American artist Gregory Crewdson (b. 1962) has been internationally acclaimed for his unique style – combining documentary voyeurism with a lustrous vision of contemporary life. Taking domestic settings as a focus, Crewdson is a master of conceptual narratives played out within the environs of the everyday. Cathedral of the Pines (2013-2014) is no different: evoking palpable tension in his glacial scenes, the artist transforms the rural town of Becket, Massachusetts, into a spectral land charged with undetermined human emotion. Each image is steeped with isolation and despondence – complex figures stand transfixed by their unresolved motives. A wintry landscape envelopes living rooms and outdoor sheds, perpetuating the characters’ closed mental states whilst impregnating ordinary objects with mournful lighting. As one of Aesthetica’s top picks for 2017, this series will be on display at The Photographers’ Gallery, London from 23 June. www.thephotographersgallery.org.uk.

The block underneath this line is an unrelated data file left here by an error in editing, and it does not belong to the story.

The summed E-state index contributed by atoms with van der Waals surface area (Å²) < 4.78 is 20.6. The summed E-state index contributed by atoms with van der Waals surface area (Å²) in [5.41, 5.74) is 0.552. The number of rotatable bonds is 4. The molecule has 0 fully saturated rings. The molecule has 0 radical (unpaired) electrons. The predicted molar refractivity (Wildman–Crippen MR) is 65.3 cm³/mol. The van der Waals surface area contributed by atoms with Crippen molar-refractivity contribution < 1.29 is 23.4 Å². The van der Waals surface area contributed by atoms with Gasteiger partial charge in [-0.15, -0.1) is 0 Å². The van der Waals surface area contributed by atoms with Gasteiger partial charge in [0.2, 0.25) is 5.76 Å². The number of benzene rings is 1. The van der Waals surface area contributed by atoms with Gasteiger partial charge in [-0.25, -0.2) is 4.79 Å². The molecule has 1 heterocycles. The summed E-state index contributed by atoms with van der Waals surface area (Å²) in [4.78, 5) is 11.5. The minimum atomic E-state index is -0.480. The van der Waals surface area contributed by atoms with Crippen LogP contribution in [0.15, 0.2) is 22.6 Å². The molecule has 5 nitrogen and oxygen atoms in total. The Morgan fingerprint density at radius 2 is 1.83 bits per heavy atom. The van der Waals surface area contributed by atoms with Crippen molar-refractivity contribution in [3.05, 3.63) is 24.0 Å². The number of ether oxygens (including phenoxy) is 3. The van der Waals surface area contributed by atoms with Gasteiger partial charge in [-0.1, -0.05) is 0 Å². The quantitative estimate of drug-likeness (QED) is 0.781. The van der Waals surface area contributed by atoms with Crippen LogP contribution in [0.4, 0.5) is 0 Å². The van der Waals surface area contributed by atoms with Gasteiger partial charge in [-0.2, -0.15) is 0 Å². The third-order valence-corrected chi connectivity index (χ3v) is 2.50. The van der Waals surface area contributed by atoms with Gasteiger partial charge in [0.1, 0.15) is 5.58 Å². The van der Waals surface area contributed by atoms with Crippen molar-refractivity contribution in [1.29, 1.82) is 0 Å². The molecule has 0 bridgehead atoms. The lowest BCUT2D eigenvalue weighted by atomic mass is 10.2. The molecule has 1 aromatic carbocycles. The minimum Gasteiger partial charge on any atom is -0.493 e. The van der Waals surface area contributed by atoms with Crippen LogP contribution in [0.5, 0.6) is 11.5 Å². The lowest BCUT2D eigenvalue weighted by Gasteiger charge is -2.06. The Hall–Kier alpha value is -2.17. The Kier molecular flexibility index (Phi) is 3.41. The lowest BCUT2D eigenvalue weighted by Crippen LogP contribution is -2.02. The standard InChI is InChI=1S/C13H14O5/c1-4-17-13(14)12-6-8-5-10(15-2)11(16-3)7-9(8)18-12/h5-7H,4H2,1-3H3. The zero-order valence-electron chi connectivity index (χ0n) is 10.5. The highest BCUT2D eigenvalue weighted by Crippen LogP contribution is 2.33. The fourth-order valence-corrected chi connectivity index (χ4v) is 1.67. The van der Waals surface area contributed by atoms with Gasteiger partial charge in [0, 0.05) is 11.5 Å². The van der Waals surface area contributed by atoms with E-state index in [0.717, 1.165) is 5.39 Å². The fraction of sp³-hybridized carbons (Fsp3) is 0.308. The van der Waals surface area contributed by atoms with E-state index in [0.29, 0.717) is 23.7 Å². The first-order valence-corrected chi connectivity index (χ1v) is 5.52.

Barry Cawston uncovers the surprising beauty present in the seemingly mundane: his arresting photographs are often of still, silent settings, void of intrusive humanity and bursting with intriguing shapes, shades and angles.
Ryan Schude’s theatrical tableaux relate the minutiae of suburban life, fusing fairytale Gothic with a lurid technicolour pop sensibility.